Source: Press Service of the Russian Film Week in NYT
“Was that a happy ending?” moderator and well-known journalist Vladimir Pozner asked director Slava Ross after the New York screening of his film, “Siberia Monamour.” The film opened the eleventh annual Russian Film Week last week [Oct. 28-Nov. 5], which featured twelve feature-length films from some of Russia’s most provocative and talented directors.
“Yes,” Ross responded in English. Pozner, putting on a kind of Everyman persona, continued. “Was that a happy film?” he added, sounding genuinely puzzled. Ross continued to explain that “Yes, it is a happy movie, it is a movie full of love.”
Most viewers might hesitate before describing “Siberia Monamour” as happy. It is, however, a breathtaking work, haunted and exhausting, challenging and bleak, with outstanding cinematography, belonging to a canon of Russian art-house film.
Ross’s film is more a meditation on redemption than joy. Bitterness does give way to compassion. But it takes work, even on the part of the audience, to get there. There are scenes of such impoverishment, hardscrabble foolhardiness, debasement and outrageous bad luck that some viewers in New York needed to turn away from the screen from time to time. Yet many scenes were infused with a rollicking humor and, thank God, unexpected mercies.
A proud and religious grandfather (Pyotr Zaichenko, whom Russian film fans will remember from Pavel Lungin’s “Taxi Blues”) refuses to move into town with his grandson; instead he lives in an abandoned village with feral dogs that eat what traverses their turf. The dogs clearly represent some larger decay. Nearby, a soldier (a stunning performance by Nikolay Kozak) who has survived two tours in the Caucasus is tasked with luring a teen prostitute (Sonya Ross) from town to a lonely Siberian base. Also lurking are prisoners who have escaped a local prison camp and are fixated on raiding villages for icons. All of the characters will face each other before the end.
“Siberia Monamour” was made on a budget of 3.5 million over a decade, and the screenplay was written in the Cannes Residence program. The crew was filming in Siberia when the financial crisis hit in 2008. Only 20 of the crew of 60 stayed on to finish the scenes, according to Ross. The film has been making the festival circuit and received a thumbs-up review from Hollywood Reporter. But the film will not get beyond the festivals, according to Ross—which begs the question, can it be a powerful film if no one sees it?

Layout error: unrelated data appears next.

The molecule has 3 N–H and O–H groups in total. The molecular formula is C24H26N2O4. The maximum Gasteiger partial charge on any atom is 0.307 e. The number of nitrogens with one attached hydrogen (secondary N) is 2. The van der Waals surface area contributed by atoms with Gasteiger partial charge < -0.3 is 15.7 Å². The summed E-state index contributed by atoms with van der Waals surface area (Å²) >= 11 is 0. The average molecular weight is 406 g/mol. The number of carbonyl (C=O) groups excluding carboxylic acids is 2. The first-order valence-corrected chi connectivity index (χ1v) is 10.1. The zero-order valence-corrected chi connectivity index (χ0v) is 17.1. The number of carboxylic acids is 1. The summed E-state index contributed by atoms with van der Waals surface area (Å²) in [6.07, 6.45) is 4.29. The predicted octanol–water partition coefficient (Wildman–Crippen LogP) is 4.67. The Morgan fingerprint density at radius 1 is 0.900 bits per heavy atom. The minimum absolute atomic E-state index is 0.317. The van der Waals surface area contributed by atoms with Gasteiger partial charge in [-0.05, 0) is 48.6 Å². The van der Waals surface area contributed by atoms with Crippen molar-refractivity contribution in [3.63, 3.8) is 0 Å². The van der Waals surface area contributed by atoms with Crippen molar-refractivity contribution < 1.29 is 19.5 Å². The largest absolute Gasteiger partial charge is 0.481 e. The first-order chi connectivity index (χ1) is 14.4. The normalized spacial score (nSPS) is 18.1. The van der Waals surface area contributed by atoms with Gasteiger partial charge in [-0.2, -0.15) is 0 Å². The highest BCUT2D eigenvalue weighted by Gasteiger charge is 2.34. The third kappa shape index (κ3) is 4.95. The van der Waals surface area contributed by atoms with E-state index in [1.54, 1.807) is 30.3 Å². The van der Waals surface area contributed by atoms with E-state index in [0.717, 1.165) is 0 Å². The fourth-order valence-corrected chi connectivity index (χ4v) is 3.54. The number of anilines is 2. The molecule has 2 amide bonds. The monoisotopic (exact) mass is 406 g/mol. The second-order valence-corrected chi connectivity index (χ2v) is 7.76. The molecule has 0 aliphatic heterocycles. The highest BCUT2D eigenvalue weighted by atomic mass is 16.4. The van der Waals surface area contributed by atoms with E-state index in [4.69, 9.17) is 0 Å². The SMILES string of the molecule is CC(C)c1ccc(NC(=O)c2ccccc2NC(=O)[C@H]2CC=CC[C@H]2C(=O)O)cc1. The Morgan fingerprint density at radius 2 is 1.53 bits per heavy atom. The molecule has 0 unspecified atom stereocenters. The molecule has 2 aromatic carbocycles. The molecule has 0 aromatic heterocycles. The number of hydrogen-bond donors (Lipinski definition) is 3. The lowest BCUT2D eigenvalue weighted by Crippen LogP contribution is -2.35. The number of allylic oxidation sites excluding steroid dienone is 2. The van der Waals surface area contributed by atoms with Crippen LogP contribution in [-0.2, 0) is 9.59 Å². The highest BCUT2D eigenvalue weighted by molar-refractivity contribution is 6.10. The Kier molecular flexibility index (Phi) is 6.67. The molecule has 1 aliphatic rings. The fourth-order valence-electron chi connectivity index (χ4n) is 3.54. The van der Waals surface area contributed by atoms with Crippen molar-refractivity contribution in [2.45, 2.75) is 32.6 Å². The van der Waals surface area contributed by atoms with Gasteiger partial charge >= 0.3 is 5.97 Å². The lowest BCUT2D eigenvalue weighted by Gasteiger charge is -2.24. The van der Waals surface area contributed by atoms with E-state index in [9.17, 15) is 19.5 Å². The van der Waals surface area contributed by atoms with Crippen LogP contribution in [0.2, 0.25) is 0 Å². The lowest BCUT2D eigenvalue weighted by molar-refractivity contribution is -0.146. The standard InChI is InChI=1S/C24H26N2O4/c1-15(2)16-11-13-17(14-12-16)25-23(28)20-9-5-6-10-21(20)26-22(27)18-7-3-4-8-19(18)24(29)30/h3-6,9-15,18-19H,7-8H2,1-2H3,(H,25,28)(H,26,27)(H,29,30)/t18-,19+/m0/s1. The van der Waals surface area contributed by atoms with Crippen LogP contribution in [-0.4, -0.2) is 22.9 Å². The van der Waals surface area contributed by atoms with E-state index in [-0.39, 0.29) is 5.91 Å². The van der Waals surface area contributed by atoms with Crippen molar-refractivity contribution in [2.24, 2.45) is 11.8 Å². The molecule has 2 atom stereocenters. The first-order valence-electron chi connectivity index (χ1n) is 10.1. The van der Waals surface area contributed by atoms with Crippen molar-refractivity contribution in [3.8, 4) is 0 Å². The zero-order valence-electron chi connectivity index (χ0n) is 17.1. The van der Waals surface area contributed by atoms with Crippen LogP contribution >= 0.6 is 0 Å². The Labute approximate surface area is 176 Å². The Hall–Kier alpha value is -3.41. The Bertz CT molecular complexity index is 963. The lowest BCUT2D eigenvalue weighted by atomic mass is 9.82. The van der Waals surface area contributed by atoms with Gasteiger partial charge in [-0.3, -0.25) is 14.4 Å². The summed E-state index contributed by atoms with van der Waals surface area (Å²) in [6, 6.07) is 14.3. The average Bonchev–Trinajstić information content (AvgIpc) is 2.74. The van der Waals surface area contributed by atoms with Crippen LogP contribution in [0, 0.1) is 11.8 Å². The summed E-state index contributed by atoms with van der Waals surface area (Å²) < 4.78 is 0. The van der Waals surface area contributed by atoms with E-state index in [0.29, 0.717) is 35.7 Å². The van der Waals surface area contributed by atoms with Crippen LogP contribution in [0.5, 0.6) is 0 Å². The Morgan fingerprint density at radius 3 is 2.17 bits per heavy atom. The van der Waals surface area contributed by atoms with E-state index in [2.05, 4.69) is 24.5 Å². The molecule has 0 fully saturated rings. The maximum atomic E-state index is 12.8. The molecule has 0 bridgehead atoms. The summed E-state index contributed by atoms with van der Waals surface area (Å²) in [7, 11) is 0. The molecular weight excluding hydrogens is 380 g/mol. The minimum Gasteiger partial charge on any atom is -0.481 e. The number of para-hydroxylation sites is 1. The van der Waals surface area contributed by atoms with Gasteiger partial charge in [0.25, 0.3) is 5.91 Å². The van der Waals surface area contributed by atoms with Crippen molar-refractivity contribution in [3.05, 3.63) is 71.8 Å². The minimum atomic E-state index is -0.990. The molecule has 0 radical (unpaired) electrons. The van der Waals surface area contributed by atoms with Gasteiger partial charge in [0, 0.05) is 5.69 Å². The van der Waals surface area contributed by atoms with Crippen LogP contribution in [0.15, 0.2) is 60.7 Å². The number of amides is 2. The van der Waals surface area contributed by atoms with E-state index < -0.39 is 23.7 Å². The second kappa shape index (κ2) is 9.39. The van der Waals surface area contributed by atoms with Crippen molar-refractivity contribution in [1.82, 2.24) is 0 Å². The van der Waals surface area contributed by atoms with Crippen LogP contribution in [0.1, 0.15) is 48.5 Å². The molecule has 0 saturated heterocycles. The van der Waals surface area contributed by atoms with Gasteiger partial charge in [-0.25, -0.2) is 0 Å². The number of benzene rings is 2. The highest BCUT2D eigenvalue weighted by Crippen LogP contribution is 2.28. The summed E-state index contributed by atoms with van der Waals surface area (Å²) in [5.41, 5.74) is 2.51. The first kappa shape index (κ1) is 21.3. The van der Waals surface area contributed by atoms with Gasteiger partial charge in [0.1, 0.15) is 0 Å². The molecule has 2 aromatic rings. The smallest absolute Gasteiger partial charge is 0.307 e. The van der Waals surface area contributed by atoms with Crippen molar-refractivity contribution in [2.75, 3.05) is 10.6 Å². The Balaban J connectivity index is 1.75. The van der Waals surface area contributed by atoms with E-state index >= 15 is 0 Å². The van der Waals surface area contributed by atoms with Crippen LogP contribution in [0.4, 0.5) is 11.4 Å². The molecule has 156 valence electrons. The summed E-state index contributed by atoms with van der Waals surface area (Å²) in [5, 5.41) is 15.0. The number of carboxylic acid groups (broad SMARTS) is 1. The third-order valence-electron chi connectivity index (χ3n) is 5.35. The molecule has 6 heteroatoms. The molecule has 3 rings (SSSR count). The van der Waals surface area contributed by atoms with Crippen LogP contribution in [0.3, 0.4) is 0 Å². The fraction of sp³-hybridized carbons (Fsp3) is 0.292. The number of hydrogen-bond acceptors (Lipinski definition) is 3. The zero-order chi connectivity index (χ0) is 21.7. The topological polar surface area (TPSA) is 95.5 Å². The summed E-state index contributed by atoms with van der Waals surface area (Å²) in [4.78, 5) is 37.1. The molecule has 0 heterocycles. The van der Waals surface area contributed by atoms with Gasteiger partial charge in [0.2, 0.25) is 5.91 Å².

Other films in the festival include “My Father is Baryshnikov,” a highly praised, somewhat biographical work by director Dmitry Povolotsky, which the film trade magazine Variety compared to “Billy Elliott” and “Goodbye Lenin”; “Indifference,” by Oleg Flyangolts; and “Once Upon a Time There Lived a Simple Woman,” by the acclaimed auteur Andrei Smirnov, among other films.
Irina Pavlova, renowned film critic and program director of the Moscow film festival, said that many of these films will definitely be seen in Russia. “In larger cities they are released in theaters. Smaller towns and rural areas typically gain access to them through the Internet. There is a buzz preceding an anticipated art-house project – people share their impressions on social networks and recommend certain films.”
The films screened at this year’s Russian Film Week in New York are currently in theaters in Russia, she said. “The films are mostly matinees and late night showings, which have become hip with Russia’s trendy and progressive audience,” Pavlova said. Andrei Smirnov’s “There Once Lived a Simple Woman,” is currently in wide release by Russian standards (400 theaters for the opening) and has been attracting a wider audience, she said. “We thought no one would see it outside of college students and professors,” Pavlova said.
Director Ross said that alternative film is supported in Russia. “I was very surprised to find there is financial, government support for art-house film in Russia,” Ross said at the screening. “But there are not enough venues to show these films,” he added.
“Siberia Monamour” was incredibly well received by the New York audience. But when moderator Vladimir Pozner asked him if the film could be a hit in Russia, the director answered in one word: “No.”
“We have a small distribution in Russia. It’s an independent film and we spent all our money,” he said, adding that there are 50 copies of the film in distribution. “You make a film like this because you can’t not make it.”
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